How does your LGBTQ+ identity come through in your music?
“Love is love is love is love! Whether I call myself gay, queer, bent, or squiggly, my sexuality is central to my humanness. While I’m loud and proud, music is music and hopefully mine will appeal to everybody regardless of my or their sexual identity.”
Did you write the song The Other Side of The Rainbow specifically for the documentary Cured?
“Ian Honeyman who wrote the score for Cured asked me to pitch a song with him for the film. As a gay artist, I was excited about the prospect of being involved in a documentary about LGBTQ+ activists who fought against the APA’s definition of homosexuality as a mental illness, so I immediately jumped on board. Ian and the directors were looking for a sonic finale to capture the transcendent vibe at the end of the film — the “where are they now?” culmination that segues into the credits. They were searching for a song that was not only uplifting, acknowledging how far we’ve come, but also making it clear we’ve still got more work to do in our society’s challenge to make equality real. I’m thrilled that The Other Side of The Rainbow became such a moment in the film and that the movie has been so well received on the festival circuit. It’s a truly special doc and I feel lucky to be a part of it.”
What did it mean to you to be part of the Stonewall Gives Back fundraiser last year?
“Performing under the Stonewall banner was such a wonderful experience. Erich Bergen produced the event at the very start of the pandemic and asked me to get involved, which meant so much to me because I was essentially the unknown on a bill of some serious heavyweight entertainers like Cyndi Lauper, Troye Sivan, Kim Petras, and more. I sang a song that Erich and I wrote with Carl Culley and Michael Blum called Love in the Light, which felt especially appropriate for the moment while we were all trapped inside our houses. We raised over $20,000 dollars for members of the LGBTQ+ nightlife industry who were affected by the closures of their businesses during the pandemic. Importantly, I now feel even more connected to the first generation of queer activists who took the struggle to the streets — people like Richard Dworkin and Michael Callen (founder of PWA), whose music I performed at Joe’s Pub in November 2019 — so I’m honored to be part of that continuum.”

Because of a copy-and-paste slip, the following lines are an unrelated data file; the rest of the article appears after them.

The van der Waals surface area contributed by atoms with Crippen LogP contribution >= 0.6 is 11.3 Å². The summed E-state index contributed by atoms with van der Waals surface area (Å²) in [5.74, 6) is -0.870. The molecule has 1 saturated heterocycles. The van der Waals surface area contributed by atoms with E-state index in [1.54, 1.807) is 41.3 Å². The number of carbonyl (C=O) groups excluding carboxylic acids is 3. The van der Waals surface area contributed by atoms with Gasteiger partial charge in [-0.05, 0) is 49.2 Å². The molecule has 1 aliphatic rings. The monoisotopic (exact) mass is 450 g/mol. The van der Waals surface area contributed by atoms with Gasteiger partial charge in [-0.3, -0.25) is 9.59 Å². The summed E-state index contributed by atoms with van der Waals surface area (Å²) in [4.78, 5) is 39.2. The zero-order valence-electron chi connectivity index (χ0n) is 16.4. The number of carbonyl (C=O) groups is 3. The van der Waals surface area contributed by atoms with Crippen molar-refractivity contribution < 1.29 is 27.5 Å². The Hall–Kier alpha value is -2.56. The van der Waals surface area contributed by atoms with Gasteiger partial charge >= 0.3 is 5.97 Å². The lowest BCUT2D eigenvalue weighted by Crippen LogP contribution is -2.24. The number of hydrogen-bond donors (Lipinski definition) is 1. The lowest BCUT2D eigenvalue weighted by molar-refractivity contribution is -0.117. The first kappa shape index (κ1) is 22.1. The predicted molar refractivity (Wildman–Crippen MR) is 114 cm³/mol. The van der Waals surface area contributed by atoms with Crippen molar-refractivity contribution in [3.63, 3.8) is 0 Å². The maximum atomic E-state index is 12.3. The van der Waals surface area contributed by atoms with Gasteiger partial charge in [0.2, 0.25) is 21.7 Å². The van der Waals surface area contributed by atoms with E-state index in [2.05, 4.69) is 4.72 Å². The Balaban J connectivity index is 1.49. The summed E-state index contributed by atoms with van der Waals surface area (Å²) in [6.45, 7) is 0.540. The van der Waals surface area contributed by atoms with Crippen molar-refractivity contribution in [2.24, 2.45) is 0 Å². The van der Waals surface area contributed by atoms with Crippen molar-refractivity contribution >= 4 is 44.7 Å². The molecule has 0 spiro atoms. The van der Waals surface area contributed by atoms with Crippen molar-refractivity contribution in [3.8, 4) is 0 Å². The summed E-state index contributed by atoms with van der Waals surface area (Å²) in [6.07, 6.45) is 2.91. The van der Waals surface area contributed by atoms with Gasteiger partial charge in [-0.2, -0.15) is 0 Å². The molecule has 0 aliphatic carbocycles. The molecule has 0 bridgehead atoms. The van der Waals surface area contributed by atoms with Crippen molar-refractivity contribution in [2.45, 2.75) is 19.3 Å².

Which musical artists inspire you?
“I admire contemporary artists like Lizzo, Bruno Mars, Meghan Trainor, Charlie Puth, Dua Lipa, my list could go on and on. But I definitely gravitate to 60s and 70s pop, which deeply influences all of the music I write. I dig girl groups like The Ronettes, The Shirelles, and The Shangi-Las, vocal groups like The Beach Boys, The Jackson 5, and The Stylistics, and artists like Elton John, Freddie Mercury, and Dusty Springfield. Songwriters and performers who create work that’s accessible, memorable, and ear-catching while simultaneously expressing how they love in a rapidly changing world…that’s the stuff!”
Have you got any more music coming soon and does KNOCKOUT give us a good idea of what we can expect?
“A good magician never reveals his secrets…but yes, the sonic boom shall indeed continue! Like KNOCKOUT, listeners can expect even more songs with richly-layered vocals, hooky melodies, and lyrics celebrating self-esteem, sexuality, and spirit — coming soon to a streaming platform near you!”
What’s your favorite piece of LGBTQ+ culture or a person who identifies as LGBTQ+. Someone or something that’s had an impact on you and resonated with you over the years and why?
“My personal favorite LGBTQ+ cultural icon is the “Introducing Madeline Kahn” performance in Peter Bogdanovich’s film What’s Up Doc, particularly the way her heels make parabolic waves on the parquet floor as she’s dragged out of the banquet hall of San Francisco’s fictional Hotel Bristol…trust: once you’ve seen it, you can’t unsee it.”
By James Kleinmann
Watch the lyric music video below: